Data Protection Commissioner v Facebook Ireland Limited and Maximilian Schrems
In proceedings by the Data Protection Commissioner (“DPC”) that commenced on 7 February 2017 in the Irish High Court, the DPC is asking the High Court to make a Preliminary Reference to the Court of Justice of the European Union (“CJEU”) as to the validity of the “standard contractual clauses” (“SCCs”) mechanism under which personal data is currently being transferred from the European Union (“EU”) to the United States (“US”).
The DPC is not seeking orders against Facebook or Mr Schrems under these proceedings. The purpose of the action is to obtain legal clarification from the CJEU on the validity of the SCCs under which personal data is transferred from the EU to the US.
This case arose from complaints made by Mr Schrems to the DPC on 25 June 2013 concerning the transfer of data, by Facebook, from the EU to the US. The complaint followed the Snowden disclosures which revealed surveillance by the US National Security Agency (“NSA”) of certain internet and telecommunications systems operated by companies including, Facebook, Microsoft and Google.
Mr Schrems was concerned that his data may have been accessed by the US state security agencies because his personal data was being transferred from Facebook Ireland Limited to its US parent company, Facebook Inc, under the “Safe Harbour” regime. The “Safe Harbour” regime was established by way of an EU Commission decision in 2000 which deemed the US to have an adequate level of data protection where the Safe Harbour regime was adhered to by parties involved in personal data transfers from the EU to the US.
The DPC declined to investigate Mr Schrems’ complaint as the DPC was bound under existing national and EU law to apply Safe Harbour. Consequently, Mr Schrems applied to the Irish High Court for a judicial review of the DPC’s decision. On 18 June 2014, Justice Hogan delivered his judgment holding that the essential question for determination was whether the DPC was bound by EU Commission’s decision on the “Safe Harbour” regime as regards the adequacy of data protection law and practice in the US.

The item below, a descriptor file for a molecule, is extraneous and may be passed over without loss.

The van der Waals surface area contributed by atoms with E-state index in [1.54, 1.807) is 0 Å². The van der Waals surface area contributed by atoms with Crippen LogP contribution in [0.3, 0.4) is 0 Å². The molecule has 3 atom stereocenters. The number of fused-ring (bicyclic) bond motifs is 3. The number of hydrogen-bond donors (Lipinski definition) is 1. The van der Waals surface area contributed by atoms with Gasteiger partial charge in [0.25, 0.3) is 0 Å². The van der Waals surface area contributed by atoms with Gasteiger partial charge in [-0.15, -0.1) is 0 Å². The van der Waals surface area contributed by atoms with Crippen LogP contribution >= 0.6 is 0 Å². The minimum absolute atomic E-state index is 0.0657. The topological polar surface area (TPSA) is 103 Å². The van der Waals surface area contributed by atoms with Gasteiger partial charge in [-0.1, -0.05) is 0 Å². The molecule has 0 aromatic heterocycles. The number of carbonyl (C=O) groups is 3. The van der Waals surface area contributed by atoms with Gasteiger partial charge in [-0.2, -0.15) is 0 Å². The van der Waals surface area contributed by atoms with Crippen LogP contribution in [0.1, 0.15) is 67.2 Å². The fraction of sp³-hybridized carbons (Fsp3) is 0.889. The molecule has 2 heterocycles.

The Irish High Court referred the issue to the CJEU because it did not have authority to make such a ruling. On 6 October 2015, the CJEU in Maximillian Schrems v Data Protection Commissioner (Case C 362/14) ruled that the “Safe Harbour” scheme was invalid.
On 20 October 205, Mr Schrems’ proceedings were returned before the Irish High Court and the decision of the CJEU was implemented by the making of a High Court Order which set aside the decision by the DPC not to investigate Mr Schrems’ complaint of 25 June 2013. The High Court then remitted Mr Schrems’ original complaint back to the DPC for investigation.
The DPC subsequently opened an investigation into Mr Schrems’ original complaint but he subsequently reformulated his complaint to take account of the fact that the “Safe Harbour” scheme was deemed invalid. Mr Schrems’ reformulated complaint was based on Facebook’s use of SCCs to authorise EU to US data transfers. On 24 May 2016, the DPC issued a draft decision which found that Mr Schrems raised “well-founded” objections. The DPC formed a preliminary view that using SCCs did not provide the level of protection necessary and that there were “deficiencies” in the rights of EU citizens to access remedies under US law for any breach of their data protection rights.